An Expert’s Guide to Toilets
A close coupled toilet is where the toilet cistern is connected directly to the pan, i.e. no flush pipe between the cistern and pan. They look neater and more stylish, there are also fewer components to leak.
What is a Cloakroom toilet?
A cloakroom toilet is a smaller version of the standard size WC. These smaller versions are designed for use in more confined spaces, like your downstairs toilet (cloakroom). These small spaces can be used to their fullest potential - be compact but beautifully designed.
A back to wall (BTW) pan is where just the pan section of the toilet is visible in the bathroom. It is designed to be connected to a ‘concealed’ cistern (the bit that flushes). In most homes, it is usually installed within the WC base unit against which the BTW pan is fitted and sealed. The cistern can also be placed behind a false wall, like in most hotels.
Traditionally, a toilet seat consists of a hooped seating area and cover, typically white in colour and joined by a standard hinge. These old-style seats can be prone to free falling and banging on the seat pan. This can be very noisy, especially in the middle of the night, or if little hands are at work! If you have a heavy seat and lid, you also risk cracking the pan. So, the advantage of a soft close seat is self-explanatory, they have a built-in spring to enable the seat to slowly drop down, they come to a gentle close with very little noise and are unlikely to damage your loo.
A low-level flush toilet is one where the pan is connected to the cistern by a short flush pipe. This type of toilet is still available today but has waned in popularity due to production of the modern ‘close-coupled’ design. Looks aside, the advantage of low-level flush toilet is an all-around better flush. This is due to the cistern being a little higher, letting gravity do its job.
A high-level toilet is similar to the low-level flush, in that it has a flush pipe which connects to the cistern. The difference is that the ‘high-level cistern, as the name suggests, is mounted much higher up the wall. The added height makes for an excellent flush as the water has to fall further and picks up speed before reaching the pan. This traditional design still looks stylish in today’s bathrooms due to the high-quality chrome finish of the flush pipes.
A ‘comfort height toilet’ can either be of the close-coupled or the low flush type. The difference is that the pan is normally slightly higher than a standard pan. A standard height pan is normally around 400 to 420mm high, whereas ‘comfort height pans’ range from 440mm to 485mm high. The extra height helps reduce the amount of stress your joints experience when sitting down or getting up. Ultimately, this can aid a much better bathroom experience.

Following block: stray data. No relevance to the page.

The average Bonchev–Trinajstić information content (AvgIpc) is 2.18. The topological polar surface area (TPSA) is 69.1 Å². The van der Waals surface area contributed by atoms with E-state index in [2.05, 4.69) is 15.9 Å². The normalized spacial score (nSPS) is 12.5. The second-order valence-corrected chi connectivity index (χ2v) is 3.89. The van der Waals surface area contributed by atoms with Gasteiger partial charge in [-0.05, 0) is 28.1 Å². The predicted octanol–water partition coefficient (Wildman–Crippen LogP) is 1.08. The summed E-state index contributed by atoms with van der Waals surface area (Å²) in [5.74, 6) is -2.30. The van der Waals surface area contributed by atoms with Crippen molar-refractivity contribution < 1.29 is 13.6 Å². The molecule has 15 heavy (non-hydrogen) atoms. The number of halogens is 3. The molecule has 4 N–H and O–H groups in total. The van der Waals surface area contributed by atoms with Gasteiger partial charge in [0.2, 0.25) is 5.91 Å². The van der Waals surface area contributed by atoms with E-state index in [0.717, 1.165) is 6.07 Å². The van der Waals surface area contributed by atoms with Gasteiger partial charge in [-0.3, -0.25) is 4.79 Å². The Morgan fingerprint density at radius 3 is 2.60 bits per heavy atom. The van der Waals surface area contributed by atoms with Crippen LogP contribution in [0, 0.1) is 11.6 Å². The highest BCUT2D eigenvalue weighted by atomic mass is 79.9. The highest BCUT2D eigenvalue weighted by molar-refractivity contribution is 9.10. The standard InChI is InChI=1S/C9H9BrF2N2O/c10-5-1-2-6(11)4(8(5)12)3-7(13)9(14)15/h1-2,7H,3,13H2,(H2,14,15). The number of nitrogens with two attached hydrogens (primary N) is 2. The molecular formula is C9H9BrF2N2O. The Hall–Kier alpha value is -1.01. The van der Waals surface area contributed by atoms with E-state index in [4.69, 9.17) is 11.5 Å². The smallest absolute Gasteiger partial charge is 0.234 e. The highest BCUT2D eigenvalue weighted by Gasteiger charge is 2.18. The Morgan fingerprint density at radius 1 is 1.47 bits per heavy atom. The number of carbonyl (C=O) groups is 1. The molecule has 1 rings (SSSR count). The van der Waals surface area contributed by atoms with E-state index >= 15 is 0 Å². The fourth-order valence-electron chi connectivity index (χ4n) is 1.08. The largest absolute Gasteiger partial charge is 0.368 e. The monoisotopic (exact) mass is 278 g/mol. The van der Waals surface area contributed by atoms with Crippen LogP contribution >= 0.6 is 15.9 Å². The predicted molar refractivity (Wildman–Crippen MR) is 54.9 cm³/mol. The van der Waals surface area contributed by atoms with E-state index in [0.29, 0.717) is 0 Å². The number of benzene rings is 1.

What is a push button flush?
A push button flush has replaced the more traditional side-mounted lever flush. It consists of one or two buttons situated on the top of the cistern. The two-button versions give the option of a half or full flush; this enables users to use less water if they choose to, which is both economical and environmentally friendly. It is also worth noting that the government has recently restricted the volume of water allowed within new cisterns to a maximum of 4.5 litres. This could mean that more than one full flush per use may be necessary. There are many designs available, including push buttons that stand proud of the cistern for ease of use for the visually impaired or for ease of use for the less able.
Why has the government reduced the amount of water that can be stored in a toilet cistern?
The government has recently reduced the amount of water held within new toilet cisterns to a maximum of 4.5 litres in an attempt to save water. Previously, the water content of a toilet cistern could be as much as 8 litres. A lot of wasted water when you think if how many loos are flushed across the country!
What is a lever flush?
A lever flush is usually recognised as the original, more traditional flush handle we all grew up with. Simply pushing down on the handle/paddle causes the mechanism to flush the water from the cistern into the pan. Some lever flushes have the option of half or full flush. This is usually achieved by simply flicking the lever for a half flush and by holding down the lever for a longer flush. A lever flush is traditionally fitted to low level and high-level WCs.
Traditionally many of us shoot vast amounts of bleach up under the rim of the toilet pan as this is where the majority of bacteria hide. To combat the need for this, manufacturers have now begun to produce toilets without a rim. This means that the area around which the flush water flows is easier to clean. The theory is that fewer germs will be able to congregate; thus, we will use less bleach and therefore pollute the planet less. This is excellent news for both users and the environment; designers also say the rimless design looks more aesthetically pleasing.